Beautiful South
This was cheerful singalong stuff, and the crowd seemed to enjoy.

Ella Henderson was introduced next and she came on confidently to perform a couple of songs - Ghost and Believe.
Ella Henderson
Her cover of Cher's Believe was pretty good and definitely the better of the two songs. The crowd joined in and accompanied her on the last chorus.

Fred MacAulay was up next - he did a short stand-up routine which was slow to start, but did get some laughs as he talked about his December Kilimanjaro trip and the Band Aid song "There won't be snow in Africa this Christmas time". 

One Republic were next and once again, I had reasonable expectations having heard some of their live recordings before. They performed Counting Stars and Love Runs Out. Counting Stars sounded a little pedestrian and by the numbers, but Love Runs Out was pretty good.
One Republic
However, I have to admit to being very slightly disappointed - I think they'd be much better in a smaller more intimate venue.

Alex Jones then introduced Boy George but it was just a quick chat about how long it was since he'd performed live before Il Divo came on and murdered Amazing Grace. 
Il Divo

This was muzak at its most mediocre, despite the efforts of the massed pipes and drums of the Royal Scots Dragoon Guards. 

Bill Bailey came on again to provide some comedy relief 

After the earlier faux classical offerings it was a refreshing change to hear Pumeza Matshikiza the S. African soprano. 
Pumeza Matshikiza

She sang  Thula Baba/O Mio Babbino from the Castle entrance just behind the stage. Her performance was such a stark contrast to the mediocre tunes from Katherine Jenkins, Alfie Boe and Il Divo. This was one of the highlights of the concert for me.

Culture Club looked pretty good as they trouped on and they sounded good too. George's voice seems to have improved with age.
Culture Club
They did Do You Really Want To Hurt Me and Karma Chameleon great saxophone on the latter. Unexpectedly good performance from Culture Club - old material, but still sounding good.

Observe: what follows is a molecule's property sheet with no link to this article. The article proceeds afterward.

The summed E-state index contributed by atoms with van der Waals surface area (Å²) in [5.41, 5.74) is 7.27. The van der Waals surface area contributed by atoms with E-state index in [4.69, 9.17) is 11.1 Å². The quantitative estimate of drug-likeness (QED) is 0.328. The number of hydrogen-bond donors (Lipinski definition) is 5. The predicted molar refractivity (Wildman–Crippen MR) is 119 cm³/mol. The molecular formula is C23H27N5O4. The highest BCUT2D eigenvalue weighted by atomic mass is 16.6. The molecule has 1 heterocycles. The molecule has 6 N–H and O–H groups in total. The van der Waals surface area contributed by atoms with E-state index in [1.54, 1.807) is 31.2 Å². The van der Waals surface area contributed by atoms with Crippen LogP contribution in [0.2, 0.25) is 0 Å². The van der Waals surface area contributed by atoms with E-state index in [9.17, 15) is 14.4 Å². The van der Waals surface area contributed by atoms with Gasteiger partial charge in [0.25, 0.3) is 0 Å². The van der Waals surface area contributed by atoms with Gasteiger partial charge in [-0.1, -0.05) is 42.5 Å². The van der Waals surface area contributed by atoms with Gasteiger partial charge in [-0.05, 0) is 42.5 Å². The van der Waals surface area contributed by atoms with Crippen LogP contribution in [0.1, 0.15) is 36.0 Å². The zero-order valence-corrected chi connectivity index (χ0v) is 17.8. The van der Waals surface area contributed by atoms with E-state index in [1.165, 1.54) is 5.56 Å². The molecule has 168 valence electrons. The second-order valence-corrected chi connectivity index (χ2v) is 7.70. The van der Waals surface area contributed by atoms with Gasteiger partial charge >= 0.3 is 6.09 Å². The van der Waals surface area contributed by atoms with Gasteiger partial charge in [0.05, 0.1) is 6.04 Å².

Bill Bailey was back to cheer us up with his "car-horn-o-phone" medley, the highlight of which was the 1812 Overture with Castle cannon backing.
Bill Bailey

Alex Jones then introduced Smokey Robinson - great set, but unfortunately all the individual video footage has been removed from YouTube with the exception of his duet with Jessie J on Cruisin'

Smokey Robinson

Unless of course you can find the whole concert footage and sit through it until about 1:45:00 to hear Tears Of A Clown, Cruisin', Tracks Of My Tears in that order. Tracks of my Tears was the stand-out song, with audience participation. Smokey's voice was good, and he looked quite fit for his age, but his face did look a little bit stretched :-)

Smokey left the stage and from the back of the Castle esplanade former swimmer Gregor Tait and former track athlete Lee McConnell jogged in to a burst of The Proclaimers’ 500 Miles from the pipes of the Royal Dragoon Guards. This was the final leg of the Queen’s Baton Relay, before it went to Glasgow for the Games opening ceremony. The baton was handed over to Fred MacAulay to transport it to Glasgow. Alex Jones had to take charge of Ronnie Corbett who was wandering aimlessly on the stage, but as she shepherded him on stage, he stepped on the hem of her dress and ripped it big-time! 

Alex coped admirably and while keeping Ronnie out of harms way, she introduced the final and previously unannounced act...Incongruously enough it was John Miles with his one big hit Music which was performed in rousing (if slightly overblown) fashion, by Miles himself at an all white grand piano, the full Scottish Symphony Orchestra and London Community Choir, while the castle was lit up in the misty background by an impressive closing firework display.
John Miles

All in all it was an interesting evening. Less of a concert, more of a TV spectacle I think, but there were some memorable moments - sometimes for all the wrong reasons!

The Full Live BBC broadcast was available here (2hr 10min), but sadly no longer and I can't find an alternative.